It has been well established that ONS has excellent efficacy for the treatment of occipital neuralgia or occipitally localized pain with an average of 88% of individuals attaining greater than 50% pain relief.7,11,16,23 However, when ONS is used to treat primary headache such as cluster headache and CM, the effect has been less than ideal, with a total of 54% patients with cluster headaches and 47% with migraine headaches responding to the treatment, according to the comprehensive reviews of neurostimulation for primary headache disorders by Jenkins and Tepper.7 Table 4 summarizes the current literature of ONS in CM treatment. With the addition of the largest randomized controlled trial by Silberstein et al.20 in 2012, the overall CM response rate (≥ 50% pain relief) of ONS was found to be 35.7%. A theory behind the superior results of ONS for occipital pain but the subpar effect for CM is rather intuitive. Reed et al. suggested that the location of paresthesia in relation to the pain is the central issue in predicting successful neuromodulation.15 Treating occipital pain with ONS-induced paresthesia directly over the occipital nerve is consistent with the traditional approach of neuromodulation involving spinal cord stimulator for the extremities and back pain. Throughout this “traditional” period the clinical approach has always been to produce a paresthesia over the parts of the body that hurt, which indicated that the correct portion of the nervous system was being stimulated.7,15 Migraine is more commonly experienced in the frontotemporal area innervated by the trigeminal nerve rather than in the occipitocervical area innervated by the greater occipital nerve; thus, for the neurostimulator to work, the paresthesia induced needs to cover the affected area.15 With ONS alone, most of the migraine-affected area of pain is insufficiently covered. The recent evolution of treating the diagnosis of migraine with ONS is a paradigm shift that failed to deliver clinical results. Our dual ONS and SONS therapy for CM is returning to the traditional approach of “concordant paresthesia” because it offers better topographical coverage for migraine headache often experienced holohemispherically.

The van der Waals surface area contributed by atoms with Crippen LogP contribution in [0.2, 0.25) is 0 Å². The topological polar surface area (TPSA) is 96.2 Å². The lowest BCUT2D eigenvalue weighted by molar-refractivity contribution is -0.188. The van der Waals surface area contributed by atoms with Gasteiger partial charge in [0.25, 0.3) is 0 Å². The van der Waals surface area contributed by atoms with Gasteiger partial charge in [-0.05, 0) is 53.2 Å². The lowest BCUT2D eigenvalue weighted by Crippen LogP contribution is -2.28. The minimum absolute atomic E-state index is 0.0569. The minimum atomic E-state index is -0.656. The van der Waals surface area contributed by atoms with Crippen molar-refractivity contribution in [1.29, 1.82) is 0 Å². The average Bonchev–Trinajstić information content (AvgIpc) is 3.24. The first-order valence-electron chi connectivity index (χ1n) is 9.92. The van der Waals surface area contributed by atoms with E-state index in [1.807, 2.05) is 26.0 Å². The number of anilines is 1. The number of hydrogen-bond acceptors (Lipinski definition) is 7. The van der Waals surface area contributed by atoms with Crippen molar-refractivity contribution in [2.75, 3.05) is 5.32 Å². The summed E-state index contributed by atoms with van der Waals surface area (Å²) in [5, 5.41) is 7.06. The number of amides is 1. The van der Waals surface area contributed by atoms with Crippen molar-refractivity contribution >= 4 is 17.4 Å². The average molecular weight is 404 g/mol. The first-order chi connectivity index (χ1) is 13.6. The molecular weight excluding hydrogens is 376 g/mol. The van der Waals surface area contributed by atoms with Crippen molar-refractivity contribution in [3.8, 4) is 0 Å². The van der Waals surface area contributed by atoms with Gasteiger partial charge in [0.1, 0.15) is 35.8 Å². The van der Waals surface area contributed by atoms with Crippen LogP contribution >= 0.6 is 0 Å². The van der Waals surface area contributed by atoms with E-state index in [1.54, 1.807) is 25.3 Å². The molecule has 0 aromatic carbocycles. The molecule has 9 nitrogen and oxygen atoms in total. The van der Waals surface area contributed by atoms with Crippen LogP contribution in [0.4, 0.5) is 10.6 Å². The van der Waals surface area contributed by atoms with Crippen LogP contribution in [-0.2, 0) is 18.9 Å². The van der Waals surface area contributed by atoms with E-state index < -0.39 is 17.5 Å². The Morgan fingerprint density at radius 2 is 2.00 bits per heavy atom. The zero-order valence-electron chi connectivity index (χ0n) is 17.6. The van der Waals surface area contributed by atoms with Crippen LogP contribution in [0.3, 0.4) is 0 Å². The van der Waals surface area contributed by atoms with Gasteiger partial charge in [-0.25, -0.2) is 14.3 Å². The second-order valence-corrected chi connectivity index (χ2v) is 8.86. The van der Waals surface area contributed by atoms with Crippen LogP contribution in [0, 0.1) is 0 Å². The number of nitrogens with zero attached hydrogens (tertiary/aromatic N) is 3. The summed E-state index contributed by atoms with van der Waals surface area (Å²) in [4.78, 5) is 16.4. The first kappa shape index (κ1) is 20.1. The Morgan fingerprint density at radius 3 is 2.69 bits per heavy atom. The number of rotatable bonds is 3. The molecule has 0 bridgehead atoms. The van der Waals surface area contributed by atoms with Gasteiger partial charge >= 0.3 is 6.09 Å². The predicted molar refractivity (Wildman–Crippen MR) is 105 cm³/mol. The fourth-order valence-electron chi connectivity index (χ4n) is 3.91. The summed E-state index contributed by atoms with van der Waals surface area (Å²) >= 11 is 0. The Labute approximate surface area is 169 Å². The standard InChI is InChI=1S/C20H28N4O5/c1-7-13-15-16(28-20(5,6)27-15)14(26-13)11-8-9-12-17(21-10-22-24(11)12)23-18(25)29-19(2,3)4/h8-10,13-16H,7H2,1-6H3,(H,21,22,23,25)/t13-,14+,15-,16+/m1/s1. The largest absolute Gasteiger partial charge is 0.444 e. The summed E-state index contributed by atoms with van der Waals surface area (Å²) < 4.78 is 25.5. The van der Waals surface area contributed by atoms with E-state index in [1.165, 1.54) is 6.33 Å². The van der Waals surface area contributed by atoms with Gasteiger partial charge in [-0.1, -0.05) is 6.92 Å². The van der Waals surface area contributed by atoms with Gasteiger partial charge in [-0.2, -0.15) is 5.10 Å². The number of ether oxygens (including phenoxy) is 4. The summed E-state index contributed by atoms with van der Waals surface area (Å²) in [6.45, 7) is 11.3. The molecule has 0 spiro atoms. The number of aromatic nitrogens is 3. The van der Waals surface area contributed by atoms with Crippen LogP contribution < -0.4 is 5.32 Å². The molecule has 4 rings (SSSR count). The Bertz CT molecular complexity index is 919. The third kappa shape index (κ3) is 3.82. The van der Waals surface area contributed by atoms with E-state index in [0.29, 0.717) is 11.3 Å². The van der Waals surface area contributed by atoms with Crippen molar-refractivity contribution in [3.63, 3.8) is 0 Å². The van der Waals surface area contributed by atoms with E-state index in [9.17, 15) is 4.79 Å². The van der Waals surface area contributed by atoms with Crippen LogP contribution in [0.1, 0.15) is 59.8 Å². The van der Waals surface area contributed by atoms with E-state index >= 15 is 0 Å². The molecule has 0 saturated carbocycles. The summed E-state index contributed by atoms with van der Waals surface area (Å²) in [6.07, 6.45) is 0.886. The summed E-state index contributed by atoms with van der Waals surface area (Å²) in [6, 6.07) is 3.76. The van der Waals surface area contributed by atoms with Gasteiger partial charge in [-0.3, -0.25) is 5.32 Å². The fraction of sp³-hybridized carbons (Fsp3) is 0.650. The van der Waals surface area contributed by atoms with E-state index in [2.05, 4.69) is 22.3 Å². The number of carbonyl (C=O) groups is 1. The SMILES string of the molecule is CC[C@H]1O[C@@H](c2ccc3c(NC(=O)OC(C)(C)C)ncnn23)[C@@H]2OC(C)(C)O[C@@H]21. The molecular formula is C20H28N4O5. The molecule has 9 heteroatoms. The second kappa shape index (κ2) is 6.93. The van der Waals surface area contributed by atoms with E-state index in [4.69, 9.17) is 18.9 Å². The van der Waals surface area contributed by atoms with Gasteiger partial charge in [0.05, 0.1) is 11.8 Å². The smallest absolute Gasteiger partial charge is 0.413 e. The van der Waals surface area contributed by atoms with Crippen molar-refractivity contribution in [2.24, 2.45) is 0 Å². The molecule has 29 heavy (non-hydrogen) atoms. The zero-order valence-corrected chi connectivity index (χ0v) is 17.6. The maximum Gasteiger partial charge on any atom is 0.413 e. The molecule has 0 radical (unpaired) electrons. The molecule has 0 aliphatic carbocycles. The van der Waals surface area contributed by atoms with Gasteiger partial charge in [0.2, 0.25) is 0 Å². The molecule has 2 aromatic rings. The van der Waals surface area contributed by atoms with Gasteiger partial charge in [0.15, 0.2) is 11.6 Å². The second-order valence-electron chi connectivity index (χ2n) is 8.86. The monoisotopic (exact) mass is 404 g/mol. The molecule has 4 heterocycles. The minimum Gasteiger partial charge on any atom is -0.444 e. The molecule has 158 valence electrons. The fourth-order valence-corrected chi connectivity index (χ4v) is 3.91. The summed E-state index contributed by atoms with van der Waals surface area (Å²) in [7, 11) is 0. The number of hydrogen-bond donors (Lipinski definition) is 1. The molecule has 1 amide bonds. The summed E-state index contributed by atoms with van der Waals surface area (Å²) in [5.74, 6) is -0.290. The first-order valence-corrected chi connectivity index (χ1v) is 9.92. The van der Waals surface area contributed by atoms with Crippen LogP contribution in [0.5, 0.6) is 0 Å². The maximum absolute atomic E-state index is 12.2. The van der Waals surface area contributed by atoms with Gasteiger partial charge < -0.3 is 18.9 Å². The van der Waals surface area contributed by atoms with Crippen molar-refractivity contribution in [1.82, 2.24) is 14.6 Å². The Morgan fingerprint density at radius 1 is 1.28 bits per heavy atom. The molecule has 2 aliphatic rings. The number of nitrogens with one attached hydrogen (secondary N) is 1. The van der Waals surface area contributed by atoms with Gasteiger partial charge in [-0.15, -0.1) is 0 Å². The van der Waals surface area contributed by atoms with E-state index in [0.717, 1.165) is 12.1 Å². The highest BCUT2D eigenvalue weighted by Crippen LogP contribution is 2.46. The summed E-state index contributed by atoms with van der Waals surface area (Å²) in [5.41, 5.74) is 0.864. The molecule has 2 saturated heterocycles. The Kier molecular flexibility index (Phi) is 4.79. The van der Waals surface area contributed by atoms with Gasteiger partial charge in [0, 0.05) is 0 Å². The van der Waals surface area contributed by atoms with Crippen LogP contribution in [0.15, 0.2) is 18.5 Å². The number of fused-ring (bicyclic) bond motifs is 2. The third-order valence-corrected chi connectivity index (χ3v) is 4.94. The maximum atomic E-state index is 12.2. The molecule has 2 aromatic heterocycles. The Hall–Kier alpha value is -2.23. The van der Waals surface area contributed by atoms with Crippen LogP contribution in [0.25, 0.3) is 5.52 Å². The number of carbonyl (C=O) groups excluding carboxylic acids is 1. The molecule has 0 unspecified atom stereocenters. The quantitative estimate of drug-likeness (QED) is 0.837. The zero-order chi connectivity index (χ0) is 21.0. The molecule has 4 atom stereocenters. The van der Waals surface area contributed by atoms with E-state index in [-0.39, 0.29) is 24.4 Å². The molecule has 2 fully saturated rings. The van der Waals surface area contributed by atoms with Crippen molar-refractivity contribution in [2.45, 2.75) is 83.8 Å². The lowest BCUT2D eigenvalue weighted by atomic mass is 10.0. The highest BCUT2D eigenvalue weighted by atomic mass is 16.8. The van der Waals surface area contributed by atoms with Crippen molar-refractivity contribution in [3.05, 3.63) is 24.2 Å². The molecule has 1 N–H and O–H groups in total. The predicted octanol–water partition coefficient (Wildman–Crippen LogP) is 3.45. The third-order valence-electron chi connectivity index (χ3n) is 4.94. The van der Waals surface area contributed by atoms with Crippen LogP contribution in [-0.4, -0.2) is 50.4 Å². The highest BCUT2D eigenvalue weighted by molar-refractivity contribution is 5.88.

TABLE 4: